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Milo has his own ideas about why Mother Nature is out of control the closer he gets to Marcos. Talk with students about what they think the natural disasters in Milo and Marcos at the End of the World symbolize. How are metaphors and imagery powerful ways to relay feelings and gain new insights into them? How else are thoughts and feelings like the weather?
Ask students what they think would be an appropriate weather or natural disaster metaphor for how they would feel if their world, as they always lived it, came to an end. Have them create a weather forecast that shows the progression of their emotions as things change in their world. Or students can write a headline and news story that reports on their world-ending phenomenon and the emotions that it represents for them.
Questions for Discussion or Reflective Writing
- What do you make of Milo’s obsession with The Golden Girls?
- Why does it seem like the universe is trying to keep Milo and Marcos apart? Why is it so hard for Milo to know if falling in love is worth the consequences? What kind of consequences is Milo worried about?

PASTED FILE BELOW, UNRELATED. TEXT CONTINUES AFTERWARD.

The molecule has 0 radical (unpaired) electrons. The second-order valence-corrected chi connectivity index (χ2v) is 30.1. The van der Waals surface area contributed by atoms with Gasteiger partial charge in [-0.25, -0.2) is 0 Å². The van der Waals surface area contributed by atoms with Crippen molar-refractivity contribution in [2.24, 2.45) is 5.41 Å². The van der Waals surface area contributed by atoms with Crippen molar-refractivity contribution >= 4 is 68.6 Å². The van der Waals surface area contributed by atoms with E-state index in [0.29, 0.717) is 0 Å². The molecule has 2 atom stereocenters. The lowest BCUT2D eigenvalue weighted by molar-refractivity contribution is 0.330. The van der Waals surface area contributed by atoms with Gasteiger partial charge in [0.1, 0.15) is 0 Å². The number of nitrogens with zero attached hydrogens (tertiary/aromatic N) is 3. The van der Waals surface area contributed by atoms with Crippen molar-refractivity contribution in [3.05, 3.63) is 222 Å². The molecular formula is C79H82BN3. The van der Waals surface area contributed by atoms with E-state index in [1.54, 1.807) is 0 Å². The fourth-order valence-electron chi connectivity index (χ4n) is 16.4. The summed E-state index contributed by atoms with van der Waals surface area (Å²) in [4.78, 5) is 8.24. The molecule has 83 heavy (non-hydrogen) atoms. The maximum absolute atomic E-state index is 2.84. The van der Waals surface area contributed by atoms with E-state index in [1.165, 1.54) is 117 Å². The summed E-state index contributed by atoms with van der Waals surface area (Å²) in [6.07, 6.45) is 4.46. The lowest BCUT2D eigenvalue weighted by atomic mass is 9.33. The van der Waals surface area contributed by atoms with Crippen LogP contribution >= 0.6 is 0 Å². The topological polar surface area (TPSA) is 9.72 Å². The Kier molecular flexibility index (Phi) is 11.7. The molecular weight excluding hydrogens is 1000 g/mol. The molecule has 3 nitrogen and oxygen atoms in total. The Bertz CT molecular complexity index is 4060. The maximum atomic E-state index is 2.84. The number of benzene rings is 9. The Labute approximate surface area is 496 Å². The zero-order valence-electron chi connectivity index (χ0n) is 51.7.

- What is Milo’s thought process as he tries to reconcile his feelings for Marcos with his religious beliefs? What does Milo believe is the true meaning of being a Christian? What does Marcos think about religion? What are Van’s feelings about church?
- How does Milo’s internalized homophobia impact his quality of life and his relationships? What, in the end, helps him stop hiding any part of himself? Where do you think he is on his journey to self-acceptance?
What Is Internalized Homophobia? from Psychology Today
Figuratively Speaking: Exploring How Metaphors Make Meaning from The New York Times Learning Network